Any Wednesday (1966): Robert Ellis Miller’s Romantic Comedy, Scripted by Julius (Casablanca) Epstein, Starring Jane Fonda, Jason Robards, and Dean Jones

One of Jane Fonda’s earlier films before she became a bona fide star, Any Wednesday is a verbose, mediocre romantic comedy that places the rising actress (and Henry Fonda’s oldest daughter) between two vastly different men: Jason Robards and Dean Jones.

Grade: C+ (** out of *****)

Any Wednesday
Any wed moviep.jpg

Film poster by Robert McGinnis

Poorly directed by Robert Ellis Miller from a screenplay by producer Julius J. Epstein (best known for co-writing Casablanca), the film is based on Muriel Resnik’s hit play, which ran on Broadway for 984 performances for 28 months, with Sandy Dennis in the lead role that was assigned to Jane Fonda.

The story centers on a young Manhattan woman (Fonda) who is trying to decide between two suitors, one married (Robards) and one not (Jones), on the day of her 30th birthday.  For a change, Fonda plays a woman who was her own age (she was born in 1937)

John Cleves (Robards), a businessman with an office in New York and a home in New Jersey, spends each Wednesday night in the city. He is lying to wife Dorothy (Rosemary Murphy) that he is out of town on business when he actually is seeing Ellen, his mistress (Fonda).

Meanwhile, a business client from Akron, Ohio, Cass Henderson (Dean Jones), comes to town and is unable to find a hotel room for the night. Cleves’ new secretary knows of an “executive suite” the boss maintains in town and sends him there for the night. When he meets Ellen, he mistakenly assumes she is a woman of dubious nature, hired by Cleves to entertain him.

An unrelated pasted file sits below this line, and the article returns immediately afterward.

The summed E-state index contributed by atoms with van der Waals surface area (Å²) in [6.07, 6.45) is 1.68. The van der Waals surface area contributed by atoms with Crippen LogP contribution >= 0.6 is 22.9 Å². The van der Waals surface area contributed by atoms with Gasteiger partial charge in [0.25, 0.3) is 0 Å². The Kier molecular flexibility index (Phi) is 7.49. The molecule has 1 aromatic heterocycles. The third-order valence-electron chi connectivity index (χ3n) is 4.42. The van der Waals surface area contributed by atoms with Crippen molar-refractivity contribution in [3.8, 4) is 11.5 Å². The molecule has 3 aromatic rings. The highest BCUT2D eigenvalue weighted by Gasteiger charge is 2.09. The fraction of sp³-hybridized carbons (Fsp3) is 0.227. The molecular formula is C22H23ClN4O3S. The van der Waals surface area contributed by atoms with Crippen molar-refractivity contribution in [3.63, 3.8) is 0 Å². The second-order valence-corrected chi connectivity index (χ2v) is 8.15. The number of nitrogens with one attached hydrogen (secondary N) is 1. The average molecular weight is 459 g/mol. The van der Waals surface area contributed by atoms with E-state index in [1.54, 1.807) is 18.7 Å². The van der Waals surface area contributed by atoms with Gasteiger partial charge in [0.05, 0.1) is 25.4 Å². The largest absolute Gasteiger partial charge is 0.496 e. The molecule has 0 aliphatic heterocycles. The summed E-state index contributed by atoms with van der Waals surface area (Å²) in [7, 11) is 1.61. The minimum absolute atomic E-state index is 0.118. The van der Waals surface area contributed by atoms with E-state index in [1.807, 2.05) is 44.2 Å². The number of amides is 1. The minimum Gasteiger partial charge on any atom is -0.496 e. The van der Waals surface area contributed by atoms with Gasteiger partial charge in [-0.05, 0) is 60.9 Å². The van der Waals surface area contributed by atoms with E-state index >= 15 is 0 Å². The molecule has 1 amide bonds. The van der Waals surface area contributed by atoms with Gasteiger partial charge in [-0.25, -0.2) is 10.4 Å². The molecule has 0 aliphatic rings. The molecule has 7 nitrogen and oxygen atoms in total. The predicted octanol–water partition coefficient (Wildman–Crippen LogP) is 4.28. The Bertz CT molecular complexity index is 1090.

The secretary compounds the error by telling Dorothy about the apartment. Dorothy goes there and discovers Ellen and Cass, assuming them to be a young couple. The women take a liking to each other so Dorothy invites them to spend an evening out on the town with her and John.

Dorothy eventually discovers her husband’s cheating and leaves him. Ellen invites her to use the apartment. John tries to win his wife’s love back, but she tells him she is only available on Wednesdays.

Rosemary Murphy reprised her role as Dorothy Cleves, which she played on Broadway. Sandy Dennis, who won a Tony Award for her performance, was not a big enough name for Hollywood production; her status would change in a matter of months, after winning the 1967 Best Supporting Actress Oscar for Who’s Afraid of Virginia Woolf?

The original stage play also featured Barbara Cook, Don Porter, and Gene Hackman (a year before he made Bonnie and Clyde).

Jane Fonda was nominated for a 1966 Golden Globe nomination for “Best Performance-Musical or Comedy.”

Some exterior scenes were shot on location, in Manhattan, but the rest is all indoors, inevitably giving the impression of a play that has not been successfully opened up for the big screen.


Jane Fonda as Ellen Gordon

Jason Robards as John Cleves

Dean Jones as Cass Henderson

Rosemary Murphy as Dorothy Cleves

Paula Prentiss as Miss Linsley

Jack Fletcher as Felix

King Moody as Milkman


Directed by Robert Ellis Miller
Screenplay by Julius J. Epstein, based on Any Wednesday 1964 play by Muriel Resnik
Produced by Julius J. Epstein
Cinematography Harold Lipstein
Edited by Stefan Arnsten
Music by George Duning
Distributed by Warner Bros.

Release date: October 13, 1966 (Radio City Music Hall)

Running time: 109 minutes
Box office $1,500,000 (US/ Canada)